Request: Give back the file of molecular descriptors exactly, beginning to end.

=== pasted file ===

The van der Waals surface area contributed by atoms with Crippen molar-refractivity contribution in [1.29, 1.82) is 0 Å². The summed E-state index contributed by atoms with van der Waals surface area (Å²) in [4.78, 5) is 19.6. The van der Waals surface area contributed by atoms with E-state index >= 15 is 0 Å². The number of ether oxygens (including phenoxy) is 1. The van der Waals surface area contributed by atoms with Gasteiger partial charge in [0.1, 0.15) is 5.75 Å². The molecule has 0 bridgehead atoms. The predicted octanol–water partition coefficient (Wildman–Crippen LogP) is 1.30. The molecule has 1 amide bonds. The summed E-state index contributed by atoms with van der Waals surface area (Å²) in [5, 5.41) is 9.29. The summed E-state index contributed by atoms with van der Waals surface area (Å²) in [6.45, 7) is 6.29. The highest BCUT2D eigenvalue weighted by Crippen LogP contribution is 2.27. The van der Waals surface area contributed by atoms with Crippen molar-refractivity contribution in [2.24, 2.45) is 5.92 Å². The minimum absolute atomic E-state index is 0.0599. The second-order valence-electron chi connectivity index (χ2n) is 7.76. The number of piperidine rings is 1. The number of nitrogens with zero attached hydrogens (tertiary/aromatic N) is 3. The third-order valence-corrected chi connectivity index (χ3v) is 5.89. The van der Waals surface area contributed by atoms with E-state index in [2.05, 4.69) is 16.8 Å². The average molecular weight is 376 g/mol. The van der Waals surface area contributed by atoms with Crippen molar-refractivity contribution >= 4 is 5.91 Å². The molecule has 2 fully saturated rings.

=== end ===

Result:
The van der Waals surface area contributed by atoms with Crippen molar-refractivity contribution in [1.29, 1.82) is 0 Å². The summed E-state index contributed by atoms with van der Waals surface area (Å²) in [4.78, 5) is 19.6. The van der Waals surface area contributed by atoms with E-state index >= 15 is 0 Å². The number of ether oxygens (including phenoxy) is 1. The van der Waals surface area contributed by atoms with Gasteiger partial charge in [0.1, 0.15) is 5.75 Å². The molecule has 0 bridgehead atoms. The predicted octanol–water partition coefficient (Wildman–Crippen LogP) is 1.30. The molecule has 1 amide bonds. The summed E-state index contributed by atoms with van der Waals surface area (Å²) in [5, 5.41) is 9.29. The summed E-state index contributed by atoms with van der Waals surface area (Å²) in [6.45, 7) is 6.29. The highest BCUT2D eigenvalue weighted by Crippen LogP contribution is 2.27. The van der Waals surface area contributed by atoms with Crippen molar-refractivity contribution in [2.24, 2.45) is 5.92 Å². The minimum absolute atomic E-state index is 0.0599. The second-order valence-electron chi connectivity index (χ2n) is 7.76. The number of piperidine rings is 1. The number of nitrogens with zero attached hydrogens (tertiary/aromatic N) is 3. The third-order valence-corrected chi connectivity index (χ3v) is 5.89. The van der Waals surface area contributed by atoms with E-state index in [2.05, 4.69) is 16.8 Å². The average molecular weight is 376 g/mol. The van der Waals surface area contributed by atoms with Crippen molar-refractivity contribution >= 4 is 5.91 Å². The molecule has 2 fully saturated rings.